"Are you traveling?", in English. I replied in Italian: “Yes, I live in Milan” . The man smiled and looked me in the eye, and it was as if all the refreshing morning streams of the world were concentrated there.
Immediately, my heart blew as loud as the military wake-up trumpet, and at the same time I instinctively got up. I heard my voice say, "Goodbye" while the inner one said, "Hey, hey, why are you running away?". The man looked a little surprised and disappointed (or so he seemed to me) as he said "Goodbye", looking straight into my eyes.
I think whoever invented the Japanese proverbial expression "being pulled back by the hair" had the same experience I had at the time.I left that place feeling the strength that wanted to bring me back.
I still remember, after decades, the scene from that morning. The look of that man when I got up. If I had spoken to him as a grown woman at that time, my life might have been different.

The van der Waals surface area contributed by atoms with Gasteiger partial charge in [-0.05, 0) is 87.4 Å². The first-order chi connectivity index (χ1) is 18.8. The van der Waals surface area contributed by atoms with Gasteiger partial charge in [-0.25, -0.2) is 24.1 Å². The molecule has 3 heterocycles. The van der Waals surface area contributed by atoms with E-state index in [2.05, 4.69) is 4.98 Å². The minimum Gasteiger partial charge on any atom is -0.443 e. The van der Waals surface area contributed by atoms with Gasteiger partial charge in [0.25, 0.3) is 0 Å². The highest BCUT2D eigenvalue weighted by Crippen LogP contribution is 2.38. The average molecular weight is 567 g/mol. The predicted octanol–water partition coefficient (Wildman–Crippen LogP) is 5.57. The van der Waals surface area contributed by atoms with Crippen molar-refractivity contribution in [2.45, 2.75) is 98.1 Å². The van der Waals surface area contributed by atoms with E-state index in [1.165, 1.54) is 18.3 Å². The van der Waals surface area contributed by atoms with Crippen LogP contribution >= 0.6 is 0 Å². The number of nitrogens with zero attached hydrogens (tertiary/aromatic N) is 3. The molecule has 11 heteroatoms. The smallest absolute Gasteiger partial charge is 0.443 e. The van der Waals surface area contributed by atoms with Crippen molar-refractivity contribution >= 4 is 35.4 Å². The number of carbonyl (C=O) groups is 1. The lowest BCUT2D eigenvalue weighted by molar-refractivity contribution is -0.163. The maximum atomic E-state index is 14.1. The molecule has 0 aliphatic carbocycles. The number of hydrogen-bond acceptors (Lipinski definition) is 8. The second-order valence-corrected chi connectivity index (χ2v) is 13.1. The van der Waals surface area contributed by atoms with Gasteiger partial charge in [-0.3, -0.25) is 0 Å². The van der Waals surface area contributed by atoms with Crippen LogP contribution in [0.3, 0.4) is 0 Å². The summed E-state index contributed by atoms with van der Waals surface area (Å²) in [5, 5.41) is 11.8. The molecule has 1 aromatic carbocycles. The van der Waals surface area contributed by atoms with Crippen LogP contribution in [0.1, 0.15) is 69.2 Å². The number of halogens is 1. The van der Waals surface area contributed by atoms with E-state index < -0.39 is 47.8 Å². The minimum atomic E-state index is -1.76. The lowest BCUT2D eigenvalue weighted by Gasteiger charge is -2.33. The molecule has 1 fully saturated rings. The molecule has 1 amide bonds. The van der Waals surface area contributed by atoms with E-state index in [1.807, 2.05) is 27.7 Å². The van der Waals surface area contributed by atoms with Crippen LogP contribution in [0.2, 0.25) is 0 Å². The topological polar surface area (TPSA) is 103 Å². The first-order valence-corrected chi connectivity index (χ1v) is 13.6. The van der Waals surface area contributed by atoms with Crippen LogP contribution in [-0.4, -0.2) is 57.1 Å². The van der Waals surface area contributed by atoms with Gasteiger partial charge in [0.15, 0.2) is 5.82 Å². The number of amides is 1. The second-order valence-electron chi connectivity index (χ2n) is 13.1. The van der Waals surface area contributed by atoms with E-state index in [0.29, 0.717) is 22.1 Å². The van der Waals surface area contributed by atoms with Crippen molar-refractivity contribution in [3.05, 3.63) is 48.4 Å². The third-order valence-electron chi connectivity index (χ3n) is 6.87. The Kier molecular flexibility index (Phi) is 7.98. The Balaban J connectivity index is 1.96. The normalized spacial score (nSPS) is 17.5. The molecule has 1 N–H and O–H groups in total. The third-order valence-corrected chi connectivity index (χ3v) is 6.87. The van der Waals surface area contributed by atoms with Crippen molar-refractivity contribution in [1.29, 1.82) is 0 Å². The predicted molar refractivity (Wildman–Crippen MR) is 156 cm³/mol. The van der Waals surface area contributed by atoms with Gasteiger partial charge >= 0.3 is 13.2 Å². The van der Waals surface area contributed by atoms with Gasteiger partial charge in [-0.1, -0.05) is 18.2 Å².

A few years later, in Milan, while I was changing into a pair of banal slippers, thinking of the South Tyrolean felt ones and remembering the sheen of velvet, one day I suddenly remembered that man with the yellow trousers.
Lessons learned from life's mistakes.
When I went to the mountains on vacation the following year, I didn't hesitate to buy a pair of felt slippers with a red velvet edge.
Since then, I have been using them all year round, except in July/August when it is extremely hot. I don't like the fragility of hotel slippers, so I take them with me when I travel. Made with pure local wool, soap, water and pressure, these slippers are of incredible quality and will last almost forever. The sole and upper are also not sewn together, but are integrated during the felting process, so they do not lose their shape. Even so, there comes a time when you think, "It's time to change them," so I replace them with a new pair every 7 or 8 years.
The ones I am using now are from the fourth generation.
A bitter lesson from my youth, that of the man with yellow pants, but with these slippers I have not repeated the mistake, with them I will have a relationship for life.